We did it! With your help we have protected Hawk Cliff Woods for future generations to enjoy!
Like the incredible birds that soar above the cliffs, we soared higher than ever before in this campaign. In addition to acquiring Hawk Cliff Woods, we increased our Opportunities Fund and our Endowment Fund. Enhancing these funds will help us to continue protecting exceptional natural areas.
Why This Property?
Hawk Cliff is well known to bird enthusiasts who visit the area annually to view the hawk migration. The area is also an important stop along the migration route for the Monarch butterfly, a species of Special Concern. Species at Risk recorded within Hawk Cliff Woods include Butternut, American Chestnut, Bank Swallow, Broad Beech Fern, Eastern Wood-Pewee, Louisiana Waterthrush and Wood Thrush.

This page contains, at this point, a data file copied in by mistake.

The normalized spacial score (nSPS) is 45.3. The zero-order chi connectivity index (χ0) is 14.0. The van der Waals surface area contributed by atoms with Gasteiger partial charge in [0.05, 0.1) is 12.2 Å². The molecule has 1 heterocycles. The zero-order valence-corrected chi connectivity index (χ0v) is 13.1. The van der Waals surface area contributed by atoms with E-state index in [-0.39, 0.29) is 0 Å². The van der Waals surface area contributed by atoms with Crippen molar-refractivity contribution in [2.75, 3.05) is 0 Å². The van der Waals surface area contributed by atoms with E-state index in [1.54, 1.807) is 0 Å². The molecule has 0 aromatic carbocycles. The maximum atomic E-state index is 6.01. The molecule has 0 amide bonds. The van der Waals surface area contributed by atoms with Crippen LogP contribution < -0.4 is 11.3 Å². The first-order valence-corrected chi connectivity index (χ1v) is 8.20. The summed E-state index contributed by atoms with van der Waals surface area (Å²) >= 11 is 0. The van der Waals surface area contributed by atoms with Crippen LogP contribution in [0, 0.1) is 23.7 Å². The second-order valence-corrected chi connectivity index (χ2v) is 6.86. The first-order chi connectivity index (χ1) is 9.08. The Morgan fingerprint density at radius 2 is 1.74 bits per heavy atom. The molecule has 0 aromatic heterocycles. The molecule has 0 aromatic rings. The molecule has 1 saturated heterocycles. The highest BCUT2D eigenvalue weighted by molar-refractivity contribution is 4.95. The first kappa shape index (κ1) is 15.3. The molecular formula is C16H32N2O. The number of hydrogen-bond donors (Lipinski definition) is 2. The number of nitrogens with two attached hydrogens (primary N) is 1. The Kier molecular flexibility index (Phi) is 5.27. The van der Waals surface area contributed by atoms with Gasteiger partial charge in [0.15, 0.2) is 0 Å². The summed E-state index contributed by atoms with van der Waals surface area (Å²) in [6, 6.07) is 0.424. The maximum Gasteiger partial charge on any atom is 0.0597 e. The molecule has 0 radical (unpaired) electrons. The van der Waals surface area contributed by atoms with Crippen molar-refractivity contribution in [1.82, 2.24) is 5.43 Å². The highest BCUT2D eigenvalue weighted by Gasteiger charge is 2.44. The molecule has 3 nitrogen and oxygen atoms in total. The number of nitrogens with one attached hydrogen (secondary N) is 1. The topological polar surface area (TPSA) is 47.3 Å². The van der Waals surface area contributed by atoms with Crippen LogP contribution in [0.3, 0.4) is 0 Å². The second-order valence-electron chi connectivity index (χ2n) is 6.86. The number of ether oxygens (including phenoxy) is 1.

Hawk Cliff Woods is one of the largest remaining deep interior forests in Elgin County. This special place is identified as critical habitat for the Endangered Acadian Flycatcher. Hawk Cliff Woods provides nesting habitat for other Species at Risk including Bank Swallow (Threatened), as well as Eastern Wood-Pewee, Louisiana Waterthrush and Wood Thrush (all three of Special Concern). Rare trees such as Butternut and American Chestnut (both Endangered) are found here. The understorey of the ravine slopes and moist bottomland in this mature beech/maple woodland contains a diversity of ferns, including the Endangered Broad Beech Fern and Rare Creeping Fragile Fern.
How can you help
TTLT will encourage education and outreach activities at Hawk Cliff Woods. TTLT will welcome community participation in activities such as tagging Monarch butterflies, planting native species in meadows, and removing of invasive species.